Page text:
Radio telemetry equipment is used to promote the welfare of the hound and does so primarily when the dog is no longer pursuing the bear. The equipment does not enhance the houndís ability to catch up to the bear, nor does it hinder the bearís ability to evade the simply allows the hunter to find his hound in deep canyons or mountainous terrain, or prevent the hound from entering into private property or upon highways. The use of radio telemetry would only be unfair if the radio telemetry collar was put on the bear, but clearly, that is not the case.

The use of hounds is a primary means of facilitating wildlife research. In fact, hounds are used in every one of the mountain lion studies currently being conducted in California. This is due to the fact that the use of hounds is an effective, stress-free, and minimally invasive way of capturing mountain lions.

The use of hounds is the oldest, most fundamental, and most natural form of hunting. Its essence is the interaction between the houndsman, the dog, and the animal they are pursuing. The relationship between bears and hounds can be traced back to the origins of both species. The bear may decide to climb a tree, but does so only because the instincts and physiology developed from its ancestors' interaction with the hound's ancestor motivates it to; this interaction is not stressful or harmful to the bear, and many bears fall asleep in the tree while they wait for the houndsman to come get their dogs so that the bear can go about its business.

The use of hounds for the hunting of bear and bobcat requires specially bred dogs, a tremendous amount of time and training for the hound and hunter, and an extensive amount of dedication and sacrifice on the part of the hunter. It is not a lifestyle to be entered into without an abundance of deliberation, nor is it an activity that is easy or without challenge. Any success with hounds must come as the result of careful breeding of the hound and a lifetime spent learning about hounds and wildlife on the part of the hunter.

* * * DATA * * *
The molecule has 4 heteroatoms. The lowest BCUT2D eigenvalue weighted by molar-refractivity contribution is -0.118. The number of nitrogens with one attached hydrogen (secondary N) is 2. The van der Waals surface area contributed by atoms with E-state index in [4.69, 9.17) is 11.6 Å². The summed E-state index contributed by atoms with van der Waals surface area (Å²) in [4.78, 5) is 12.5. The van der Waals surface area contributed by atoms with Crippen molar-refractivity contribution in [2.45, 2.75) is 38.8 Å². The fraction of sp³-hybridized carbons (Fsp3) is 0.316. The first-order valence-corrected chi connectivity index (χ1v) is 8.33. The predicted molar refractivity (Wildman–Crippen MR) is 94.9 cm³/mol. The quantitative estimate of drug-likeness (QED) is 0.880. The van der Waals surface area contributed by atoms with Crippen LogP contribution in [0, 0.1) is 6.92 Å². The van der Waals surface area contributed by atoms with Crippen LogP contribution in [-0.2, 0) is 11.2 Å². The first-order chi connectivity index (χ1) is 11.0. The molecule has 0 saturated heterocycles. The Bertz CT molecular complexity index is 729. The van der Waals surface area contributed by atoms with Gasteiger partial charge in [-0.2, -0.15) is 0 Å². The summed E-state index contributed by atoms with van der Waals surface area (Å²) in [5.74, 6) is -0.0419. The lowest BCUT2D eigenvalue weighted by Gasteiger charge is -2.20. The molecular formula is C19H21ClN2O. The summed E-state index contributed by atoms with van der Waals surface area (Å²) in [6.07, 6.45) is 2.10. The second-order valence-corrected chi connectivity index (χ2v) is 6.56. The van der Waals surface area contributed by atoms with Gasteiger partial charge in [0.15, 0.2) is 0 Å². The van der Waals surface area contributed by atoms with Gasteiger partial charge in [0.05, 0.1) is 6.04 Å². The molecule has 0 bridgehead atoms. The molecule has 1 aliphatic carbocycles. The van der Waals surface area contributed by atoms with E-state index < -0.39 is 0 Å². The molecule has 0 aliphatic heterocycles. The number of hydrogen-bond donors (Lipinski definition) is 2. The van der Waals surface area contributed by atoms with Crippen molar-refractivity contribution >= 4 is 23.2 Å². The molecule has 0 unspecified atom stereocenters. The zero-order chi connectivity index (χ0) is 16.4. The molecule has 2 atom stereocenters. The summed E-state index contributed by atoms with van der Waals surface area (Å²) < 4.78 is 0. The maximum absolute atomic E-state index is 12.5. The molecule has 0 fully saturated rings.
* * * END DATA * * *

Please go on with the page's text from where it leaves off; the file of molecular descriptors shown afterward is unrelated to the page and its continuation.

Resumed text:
Our hounds are very much like family. In addition to the culmination of effort and money that they represent, the time we spend with them and the memories we share forge a bond that is very difficult to describe. The relationship between hounds and their hunters is similar to that of a parent and their child because we are often there when they are born; we name them, we raise them, we remember all of their milestones during their growth, we beam with pride when they have done well, we worry about them if they are lost, and we cry like babies when they pass on.

The use of hounds allows for the timely and accurate resolution of incidents involving threats to public safety or livestock by identifying, locating, and taking only the offending animal
California Houndsmen
California Houndsmen Mission Statement:
Founded and supported by the California hound hunting community, California Houndsmen for Conservation (CHC) works toward the following goals:
  • To cultivate the good will and unity of fellow sportsmen, and develop relationships between ranchers, landowners, stockmen, the general public and houndsmen;
  • To develop cooperative relations with state and local law enforcement, and actively participate in the game law establishment process;
  • To promote the conservation, propagation and perpetuation of wildlife and wildlife habitat;
  • To promote good sportsmanship, and;
  • To develop materials and educate the general public with respect to the use of hunting with hounds.


Websites and material mentioned on today's program:



site search by freefind advanced